|  Mar 17, 2017

New Study: Wind Energy is a Jobs and Economic Engine

Kelley WelfKelley Welf, Communications Director
Isak KvamIsak Kvam, Communications / Policy Associate
New Study: Wind Energy is a Jobs and Economic Engine
Kelley WelfKelley Welf, Communications Director
Isak KvamIsak Kvam, Communications / Policy Associate

There’s a lot of talk about jobs these days. President Trump speaks often, and passionately, about bringing jobs (especially manufacturing jobs) back to America.  Wind energy is and will continue to be an important driver of the growth in American manufacturing and other family-supporting jobs across this nation.  And, according to a new Navigant study, more jobs are on the way.

The wind industry is an economic engine.  In 2016, wind power installations represented more than $14 billion in new investment.  That’s greater than the annual revenue of the National Football League.  Wind power currently generates 5.5 percent  of the nation’s electricity with 82,183 megawatts (MW) of installed capacity generating clean, low-cost energy.  It is now the largest source of renewable electric capacity in the U.S., eclipsing hydropower, and its growth spurt is expected to continue. The new report by Navigant finds that wind could grow by 8-10 gigawatts (GW) per year through 2020, resulting in 35 GW of new U.S. wind installations by 2020. This means more jobs and economic development will follow.

The wind industry currently supports over 100,000 jobs across all 50 states, and wind technician is the fastest-growing job in the nation.  Domestic manufacturing of turbine components is growing strong. Over 500 U.S. factories build wind-related parts across 43 states. They currently employ more than 25,000 workers, and Navigant forecasts that number will grow to 33,000 by 2020.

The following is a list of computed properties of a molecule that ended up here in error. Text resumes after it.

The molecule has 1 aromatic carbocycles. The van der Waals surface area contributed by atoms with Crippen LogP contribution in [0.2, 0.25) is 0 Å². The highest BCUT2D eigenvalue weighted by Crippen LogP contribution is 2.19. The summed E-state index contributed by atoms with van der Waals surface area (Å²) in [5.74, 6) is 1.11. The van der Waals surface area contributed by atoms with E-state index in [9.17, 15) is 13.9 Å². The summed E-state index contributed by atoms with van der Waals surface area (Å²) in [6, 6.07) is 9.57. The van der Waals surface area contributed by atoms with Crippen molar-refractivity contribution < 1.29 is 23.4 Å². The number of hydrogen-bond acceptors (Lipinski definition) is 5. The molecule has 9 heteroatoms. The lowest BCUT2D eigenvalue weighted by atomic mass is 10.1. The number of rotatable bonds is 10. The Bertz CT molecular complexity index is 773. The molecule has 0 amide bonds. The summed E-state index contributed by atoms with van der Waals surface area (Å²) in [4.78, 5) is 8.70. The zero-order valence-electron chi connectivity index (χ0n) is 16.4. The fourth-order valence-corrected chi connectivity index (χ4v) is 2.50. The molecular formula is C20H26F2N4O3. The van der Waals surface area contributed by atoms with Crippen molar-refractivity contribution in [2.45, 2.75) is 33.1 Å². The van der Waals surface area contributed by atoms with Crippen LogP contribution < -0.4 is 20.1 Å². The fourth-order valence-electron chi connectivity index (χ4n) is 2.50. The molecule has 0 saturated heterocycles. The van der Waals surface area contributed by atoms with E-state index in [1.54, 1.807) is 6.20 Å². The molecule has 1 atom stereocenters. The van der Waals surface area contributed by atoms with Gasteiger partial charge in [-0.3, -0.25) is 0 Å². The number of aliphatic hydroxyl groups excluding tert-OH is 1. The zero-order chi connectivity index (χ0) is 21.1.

Navigant also estimates that jobs in manufacturing, operations and maintenance, construction, combined with induced jobs resulting from spending by workers involved in the industry at restaurants, hotels, and mechanics, among others, will grow to support 248,000 American jobs by 2020. The job opportunities span the nation and are even significant in areas like the Southeast where there is little or no wind development.  With over 60 wind-related factories Ohio ranks first in the nation for manufacturing, followed by Texas (40), Illinois (35), and North Carolina (27). Michigan, Pennsylvania, and Wisconsin round out the top slots with 26 plants each. 

Despite the manufacturing stronghold in the rust belt, the Southeast also is a manufacturing hub with more than 100 wind component factories in the area. According to the report, North Carolina, for example, is projected to see 4,300 wind jobs by 2020.  The report also projects the Southeast could see a total of 22,800 wind jobs in the same year. 

The wind industry is investing in rural America in nearly unmatched ways, giving many struggling communities a vital boost to the local economy.   About 71 percent of wind capacity is located in low-income counties, according to Navigant.  This means that the tax revenue, land lease payments, and jobs are flowing to the very places that need it most. 

Furthermore, the growth of new wind projects is expected to generate over $8 billion in taxes over the next four years.  This is on top of the tax revenues from existing projects that are already helping many small towns fix roads, build schools and improve emergency services that benefit everyone.

Clearly, the entire country benefits from wind power – whether it’s in the form of jobs, a healthy rural economy, or the clean air and water that result from the growing use of renewable energy.  

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The wind energy industry is booming, and that’s a good thing for our economy and for America. With popular support from utilities, businesses, grid operators, and the general public, it’s no surprise that reliable, low-cost wind power is flourishing.  Make no mistake, wind works for America.

This article originally appeared in Morning Consult.

by Kelley WelfKelley Welf
Communications Director

Kelley Welf is the communications director for Clean Grid Alliance. She writes about transmission, MISO, and the benefits of renewable energy across the Midwest. Follow CGA on Twitter @CGA_Midwest, Facebook @cleangridalliance and LinkedIn @clean-grid-alliance.


by Isak KvamIsak Kvam
Communications / Policy Associate